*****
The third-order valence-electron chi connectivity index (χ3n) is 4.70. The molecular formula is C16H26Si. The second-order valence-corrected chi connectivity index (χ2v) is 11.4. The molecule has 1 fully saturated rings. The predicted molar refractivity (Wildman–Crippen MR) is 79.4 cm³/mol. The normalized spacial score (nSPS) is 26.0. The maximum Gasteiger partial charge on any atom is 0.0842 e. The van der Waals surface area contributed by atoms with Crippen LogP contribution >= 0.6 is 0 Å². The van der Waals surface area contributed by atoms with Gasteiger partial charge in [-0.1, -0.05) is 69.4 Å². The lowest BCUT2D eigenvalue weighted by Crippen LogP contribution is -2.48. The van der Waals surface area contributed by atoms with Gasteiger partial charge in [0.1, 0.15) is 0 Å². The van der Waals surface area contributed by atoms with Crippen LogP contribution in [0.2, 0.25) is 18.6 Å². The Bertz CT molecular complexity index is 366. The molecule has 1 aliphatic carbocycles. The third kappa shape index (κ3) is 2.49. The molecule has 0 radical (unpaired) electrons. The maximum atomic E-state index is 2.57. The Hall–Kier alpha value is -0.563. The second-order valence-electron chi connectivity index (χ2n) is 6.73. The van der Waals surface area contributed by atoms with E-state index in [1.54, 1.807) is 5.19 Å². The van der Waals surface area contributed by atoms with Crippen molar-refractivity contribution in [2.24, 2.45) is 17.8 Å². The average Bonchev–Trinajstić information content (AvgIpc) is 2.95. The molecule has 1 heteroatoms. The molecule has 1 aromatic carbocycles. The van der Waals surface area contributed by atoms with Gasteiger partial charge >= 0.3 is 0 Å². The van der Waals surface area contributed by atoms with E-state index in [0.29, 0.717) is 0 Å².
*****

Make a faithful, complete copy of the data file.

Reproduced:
The third-order valence-electron chi connectivity index (χ3n) is 4.70. The molecular formula is C16H26Si. The second-order valence-corrected chi connectivity index (χ2v) is 11.4. The molecule has 1 fully saturated rings. The predicted molar refractivity (Wildman–Crippen MR) is 79.4 cm³/mol. The normalized spacial score (nSPS) is 26.0. The maximum Gasteiger partial charge on any atom is 0.0842 e. The van der Waals surface area contributed by atoms with Crippen LogP contribution >= 0.6 is 0 Å². The van der Waals surface area contributed by atoms with Gasteiger partial charge in [-0.1, -0.05) is 69.4 Å². The lowest BCUT2D eigenvalue weighted by Crippen LogP contribution is -2.48. The van der Waals surface area contributed by atoms with Gasteiger partial charge in [0.1, 0.15) is 0 Å². The van der Waals surface area contributed by atoms with Crippen LogP contribution in [0.2, 0.25) is 18.6 Å². The Bertz CT molecular complexity index is 366. The molecule has 1 aliphatic carbocycles. The third kappa shape index (κ3) is 2.49. The molecule has 0 radical (unpaired) electrons. The maximum atomic E-state index is 2.57. The Hall–Kier alpha value is -0.563. The second-order valence-electron chi connectivity index (χ2n) is 6.73. The van der Waals surface area contributed by atoms with E-state index in [1.54, 1.807) is 5.19 Å². The van der Waals surface area contributed by atoms with Crippen molar-refractivity contribution in [2.24, 2.45) is 17.8 Å². The average Bonchev–Trinajstić information content (AvgIpc) is 2.95. The molecule has 1 heteroatoms. The molecule has 1 aromatic carbocycles. The van der Waals surface area contributed by atoms with Gasteiger partial charge >= 0.3 is 0 Å². The van der Waals surface area contributed by atoms with E-state index in [0.29, 0.717) is 0 Å².